We developed a nightshift pattern meaning I would handle any feeds from 8pm – 2am, and she would do feeds from 2am – 8am. This meant we both got a block of 6 hours sleep which was amazing.

The best part for me:

It helped my bonding with my son after a traumatic birth (birth trauma for partners is a real thing, trust me) and I got to enjoy the sleepy baby milk drunk cuddles too.

The best part for my wife:

She got a break. She could have that long shower, go to the toilet by herself or sleep.

The best part for my son:

He is SUPER attached to both of us as any baby is to their primary carer, but he has two. This makes the separation anxiety phases much easier as there is no refusal to go to the other parent. He chooses who he wants to feed from each time and I like that he knows what he needs in those moments. He is also hardly ever sick. My son has had 3 colds… I think? Much less than the average 6 – 12 a year. We’re not particularly germ phobic nor is our house sterile (having a toddler means everything is sticky) so I personally put that down to him receiving two lots of booby milk, antibody goodness.

The only thing that stopped the wonderful equilibrium we had was my return to work. Thanks to some time owed, annual leave, ‘Paternity’ leave and good rostering I didn’t have to work much for the first 5 months of my sons life. After that I went back to 40 hours a week and didn’t express at work. That saw an obvious drop in my supply and because I no longer express I’m pretty much the ‘comfort boob’ while my wife is the ‘milky boob’. I’m a little sad that my breastfeeding for sustenance journey has ended but I try to remind myself that feeding as much as I am is amazing in itself.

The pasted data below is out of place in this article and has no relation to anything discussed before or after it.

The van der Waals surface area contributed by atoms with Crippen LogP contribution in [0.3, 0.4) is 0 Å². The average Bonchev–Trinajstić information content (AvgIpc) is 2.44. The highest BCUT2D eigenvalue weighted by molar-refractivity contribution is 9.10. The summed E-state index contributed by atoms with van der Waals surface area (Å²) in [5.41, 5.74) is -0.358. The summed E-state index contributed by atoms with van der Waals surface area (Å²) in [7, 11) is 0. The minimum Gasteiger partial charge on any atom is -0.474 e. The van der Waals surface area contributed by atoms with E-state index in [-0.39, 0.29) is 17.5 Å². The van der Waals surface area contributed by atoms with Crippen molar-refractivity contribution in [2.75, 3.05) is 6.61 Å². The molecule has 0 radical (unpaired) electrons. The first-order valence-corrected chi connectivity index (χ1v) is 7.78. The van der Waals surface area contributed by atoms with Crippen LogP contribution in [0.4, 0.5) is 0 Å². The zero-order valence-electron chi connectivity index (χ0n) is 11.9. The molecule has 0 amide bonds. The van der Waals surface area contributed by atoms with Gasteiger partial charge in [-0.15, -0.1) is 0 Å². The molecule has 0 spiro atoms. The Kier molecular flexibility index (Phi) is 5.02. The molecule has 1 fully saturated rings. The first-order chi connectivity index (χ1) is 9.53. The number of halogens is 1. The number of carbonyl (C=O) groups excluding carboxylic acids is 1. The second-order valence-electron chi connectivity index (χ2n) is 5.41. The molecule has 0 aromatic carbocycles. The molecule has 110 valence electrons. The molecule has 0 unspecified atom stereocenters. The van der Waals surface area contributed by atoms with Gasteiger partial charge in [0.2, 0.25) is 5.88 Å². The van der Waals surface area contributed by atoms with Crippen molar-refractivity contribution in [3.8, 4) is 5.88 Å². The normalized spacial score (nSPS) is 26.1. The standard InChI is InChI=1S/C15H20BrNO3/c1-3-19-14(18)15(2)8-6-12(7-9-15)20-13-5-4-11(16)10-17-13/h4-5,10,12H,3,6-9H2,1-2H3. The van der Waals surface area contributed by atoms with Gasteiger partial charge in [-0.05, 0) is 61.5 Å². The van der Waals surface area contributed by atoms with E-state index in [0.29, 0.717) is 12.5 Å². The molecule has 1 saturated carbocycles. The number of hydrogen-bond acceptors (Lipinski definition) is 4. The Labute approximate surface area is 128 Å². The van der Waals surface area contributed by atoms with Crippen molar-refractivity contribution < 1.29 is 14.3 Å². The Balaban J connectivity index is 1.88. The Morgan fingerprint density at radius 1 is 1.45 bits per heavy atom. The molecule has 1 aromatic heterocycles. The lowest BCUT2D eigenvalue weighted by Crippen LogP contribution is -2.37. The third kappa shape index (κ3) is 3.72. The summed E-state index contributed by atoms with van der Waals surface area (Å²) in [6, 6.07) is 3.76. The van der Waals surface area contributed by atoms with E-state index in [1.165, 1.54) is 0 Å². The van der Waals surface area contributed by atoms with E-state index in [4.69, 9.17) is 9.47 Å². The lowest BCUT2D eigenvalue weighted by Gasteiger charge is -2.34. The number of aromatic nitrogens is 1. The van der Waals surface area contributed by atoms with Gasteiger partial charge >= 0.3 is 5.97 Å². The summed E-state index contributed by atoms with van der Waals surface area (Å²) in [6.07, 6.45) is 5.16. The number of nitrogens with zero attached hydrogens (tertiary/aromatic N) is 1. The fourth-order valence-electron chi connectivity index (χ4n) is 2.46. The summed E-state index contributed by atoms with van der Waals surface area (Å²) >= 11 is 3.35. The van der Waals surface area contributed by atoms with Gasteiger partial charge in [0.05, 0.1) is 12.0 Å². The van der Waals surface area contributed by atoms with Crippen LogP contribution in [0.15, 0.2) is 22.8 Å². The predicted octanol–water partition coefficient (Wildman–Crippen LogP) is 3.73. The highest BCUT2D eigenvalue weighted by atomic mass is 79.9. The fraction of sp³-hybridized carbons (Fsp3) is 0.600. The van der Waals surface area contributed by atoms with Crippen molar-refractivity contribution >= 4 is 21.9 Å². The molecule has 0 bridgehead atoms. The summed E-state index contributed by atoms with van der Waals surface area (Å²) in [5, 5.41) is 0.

Is co-feeding for you?

If you’re considering co-feeding, or not sure, I recommend starting the process and seeing how you go. Its much easier to stop once you have started rather than catch up that time. I’ve also never met anyone who regretted trying, but a lot who regret not trying.

If you’re considering inducing lactation here are my top tips: 

– invest in a quality electric pump, and a double pump if you can afford it. You’re going to spend A LOT of time with it so buy the best you can afford

– get your GP on board; if they’re not – get a new one. My GP was a wonderful support and resource though my journey. She also wrote my prescriptions.

– the hardest one – relax! I went in with the mindset of ‘if it works good, if it doesn’t I know I tried’ and not having to stress the whole time has made my breastfeeding journey so positive and fulfilling

Happy boobing!

 

For personal reasons, Sandra, the author of this guest blog, wishes to maintain her family’s privacy. If you would like more information about inducing lactation or re-lactating after stopping breastfeeding (yes, it’s possible), see our Boobie Bikkies Blog post here.